The Jindal administration, which already is installing GPS monitors, is preparing another plan to address the state-owned vehicle fleet.

Soon after taking office more than seven years ago, Gov. Bobby Jindal sold some of the state’s vehicles. And as he leaves office in January, the administration will be embarking on a pilot program to centralize the system.

The plan is by the end of the year to go to a centralized system, in which multiple agencies will use the same vehicles, rather than each agency owning their own cars. A lot of the state agencies in Baton Rouge share the same parking garages and the state cars could be made available to employees from multiple agencies there.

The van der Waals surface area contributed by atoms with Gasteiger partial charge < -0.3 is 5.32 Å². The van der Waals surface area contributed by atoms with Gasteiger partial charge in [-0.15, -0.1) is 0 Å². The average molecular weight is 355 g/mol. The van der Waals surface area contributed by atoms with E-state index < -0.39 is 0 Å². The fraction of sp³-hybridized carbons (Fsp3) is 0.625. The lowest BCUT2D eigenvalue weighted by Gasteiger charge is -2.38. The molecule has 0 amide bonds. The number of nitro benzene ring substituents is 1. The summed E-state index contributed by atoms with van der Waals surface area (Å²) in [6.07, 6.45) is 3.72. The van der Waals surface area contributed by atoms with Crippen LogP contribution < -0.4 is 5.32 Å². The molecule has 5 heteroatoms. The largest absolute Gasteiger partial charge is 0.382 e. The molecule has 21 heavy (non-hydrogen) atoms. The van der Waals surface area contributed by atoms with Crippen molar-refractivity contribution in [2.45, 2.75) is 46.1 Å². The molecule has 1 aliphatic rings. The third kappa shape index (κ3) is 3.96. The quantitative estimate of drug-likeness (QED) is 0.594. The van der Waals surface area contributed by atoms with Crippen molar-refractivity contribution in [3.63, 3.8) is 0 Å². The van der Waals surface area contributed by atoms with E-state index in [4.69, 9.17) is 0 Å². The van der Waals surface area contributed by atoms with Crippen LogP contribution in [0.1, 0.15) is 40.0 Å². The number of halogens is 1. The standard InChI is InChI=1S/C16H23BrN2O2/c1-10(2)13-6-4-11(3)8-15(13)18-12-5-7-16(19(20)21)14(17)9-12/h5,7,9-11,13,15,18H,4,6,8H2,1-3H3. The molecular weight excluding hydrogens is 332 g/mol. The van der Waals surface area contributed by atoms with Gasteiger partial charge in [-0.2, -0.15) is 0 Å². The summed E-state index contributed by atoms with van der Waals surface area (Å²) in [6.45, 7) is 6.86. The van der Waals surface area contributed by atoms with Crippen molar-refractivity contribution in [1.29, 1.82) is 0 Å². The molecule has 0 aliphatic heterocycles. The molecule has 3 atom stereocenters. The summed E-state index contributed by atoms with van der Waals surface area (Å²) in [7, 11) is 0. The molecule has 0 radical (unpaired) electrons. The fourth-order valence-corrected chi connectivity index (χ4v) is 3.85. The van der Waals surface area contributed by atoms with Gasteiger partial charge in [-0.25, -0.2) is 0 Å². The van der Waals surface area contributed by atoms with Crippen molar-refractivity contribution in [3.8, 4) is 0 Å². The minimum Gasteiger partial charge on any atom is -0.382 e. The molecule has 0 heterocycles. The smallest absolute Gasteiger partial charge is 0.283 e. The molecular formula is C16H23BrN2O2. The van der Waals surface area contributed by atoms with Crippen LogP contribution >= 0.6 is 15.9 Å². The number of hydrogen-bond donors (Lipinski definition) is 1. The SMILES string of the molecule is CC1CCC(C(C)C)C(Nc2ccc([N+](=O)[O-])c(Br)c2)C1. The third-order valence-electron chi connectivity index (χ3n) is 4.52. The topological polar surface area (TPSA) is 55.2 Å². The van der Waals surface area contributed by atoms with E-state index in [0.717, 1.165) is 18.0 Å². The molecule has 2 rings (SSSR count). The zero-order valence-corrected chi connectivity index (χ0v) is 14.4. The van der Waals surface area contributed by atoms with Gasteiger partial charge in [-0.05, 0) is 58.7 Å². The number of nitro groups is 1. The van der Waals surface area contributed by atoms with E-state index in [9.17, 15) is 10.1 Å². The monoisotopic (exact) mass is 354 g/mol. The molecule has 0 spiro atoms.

Individual state agencies own 10,543 vehicles. The number of cars owned by state government – far more than governments in other states – has been the target of criticism for at least half a century.

Jan Cassidy, assistant commissioner for procurement, said they would try out the car pool plan by the end of the year at the Claiborne Building, which houses the Cassidy’s Division of Administration, the Department of Education, Board of Regents and other agencies. The pilot program would gather information from the GPS — real time data on fuel, driving habits, maintenance needs and actual use — and figure out the procedures, work out kinks. Then a centralized car pool program would be rolled out around state government.

The Jindal administration is in the process of installing on all government vehicles, Global Positioning System, or GPS, devices that will monitor how, when and where the vehicles are used, feeding all the particulars into a computerized database. The cost is $10 million but the state expects to save $30 million in fuel and maintenance costs, and eventually in the cost of insurance.